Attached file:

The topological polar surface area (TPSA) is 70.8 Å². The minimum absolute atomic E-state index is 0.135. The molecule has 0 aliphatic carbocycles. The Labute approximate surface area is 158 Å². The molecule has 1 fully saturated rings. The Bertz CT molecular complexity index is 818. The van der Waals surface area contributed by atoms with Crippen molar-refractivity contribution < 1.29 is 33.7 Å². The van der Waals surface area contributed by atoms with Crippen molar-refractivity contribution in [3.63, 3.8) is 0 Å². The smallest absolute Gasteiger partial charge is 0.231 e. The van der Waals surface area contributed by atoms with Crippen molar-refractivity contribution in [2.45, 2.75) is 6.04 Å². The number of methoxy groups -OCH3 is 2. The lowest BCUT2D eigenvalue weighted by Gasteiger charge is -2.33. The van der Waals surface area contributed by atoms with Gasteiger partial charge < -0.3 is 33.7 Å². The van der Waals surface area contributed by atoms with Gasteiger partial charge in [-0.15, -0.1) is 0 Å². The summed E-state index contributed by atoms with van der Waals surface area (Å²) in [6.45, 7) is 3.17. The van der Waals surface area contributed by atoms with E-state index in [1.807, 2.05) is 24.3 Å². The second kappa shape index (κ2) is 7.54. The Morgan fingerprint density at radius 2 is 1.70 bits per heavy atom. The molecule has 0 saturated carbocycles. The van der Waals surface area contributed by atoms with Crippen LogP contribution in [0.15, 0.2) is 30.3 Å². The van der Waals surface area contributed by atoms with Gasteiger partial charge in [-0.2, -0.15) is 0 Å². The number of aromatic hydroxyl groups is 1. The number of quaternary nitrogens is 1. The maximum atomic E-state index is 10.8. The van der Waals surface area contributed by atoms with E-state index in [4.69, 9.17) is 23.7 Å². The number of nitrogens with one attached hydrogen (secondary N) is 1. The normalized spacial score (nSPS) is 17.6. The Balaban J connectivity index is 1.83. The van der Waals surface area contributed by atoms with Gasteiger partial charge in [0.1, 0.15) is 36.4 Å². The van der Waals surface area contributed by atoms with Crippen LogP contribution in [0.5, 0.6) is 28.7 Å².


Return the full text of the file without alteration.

The topological polar surface area (TPSA) is 70.8 Å². The minimum absolute atomic E-state index is 0.135. The molecule has 0 aliphatic carbocycles. The Labute approximate surface area is 158 Å². The molecule has 1 fully saturated rings. The Bertz CT molecular complexity index is 818. The van der Waals surface area contributed by atoms with Crippen molar-refractivity contribution < 1.29 is 33.7 Å². The van der Waals surface area contributed by atoms with Crippen molar-refractivity contribution in [3.63, 3.8) is 0 Å². The smallest absolute Gasteiger partial charge is 0.231 e. The van der Waals surface area contributed by atoms with Crippen molar-refractivity contribution in [2.45, 2.75) is 6.04 Å². The number of methoxy groups -OCH3 is 2. The lowest BCUT2D eigenvalue weighted by Gasteiger charge is -2.33. The van der Waals surface area contributed by atoms with Gasteiger partial charge < -0.3 is 33.7 Å². The van der Waals surface area contributed by atoms with Gasteiger partial charge in [-0.15, -0.1) is 0 Å². The summed E-state index contributed by atoms with van der Waals surface area (Å²) in [6.45, 7) is 3.17. The van der Waals surface area contributed by atoms with E-state index in [1.807, 2.05) is 24.3 Å². The second kappa shape index (κ2) is 7.54. The Morgan fingerprint density at radius 2 is 1.70 bits per heavy atom. The molecule has 0 saturated carbocycles. The van der Waals surface area contributed by atoms with Crippen LogP contribution in [0.15, 0.2) is 30.3 Å². The van der Waals surface area contributed by atoms with Gasteiger partial charge in [-0.2, -0.15) is 0 Å². The number of aromatic hydroxyl groups is 1. The number of quaternary nitrogens is 1. The maximum atomic E-state index is 10.8. The van der Waals surface area contributed by atoms with E-state index in [4.69, 9.17) is 23.7 Å². The number of nitrogens with one attached hydrogen (secondary N) is 1. The normalized spacial score (nSPS) is 17.6. The Balaban J connectivity index is 1.83. The van der Waals surface area contributed by atoms with Gasteiger partial charge in [0.1, 0.15) is 36.4 Å². The van der Waals surface area contributed by atoms with Crippen LogP contribution in [0.5, 0.6) is 28.7 Å².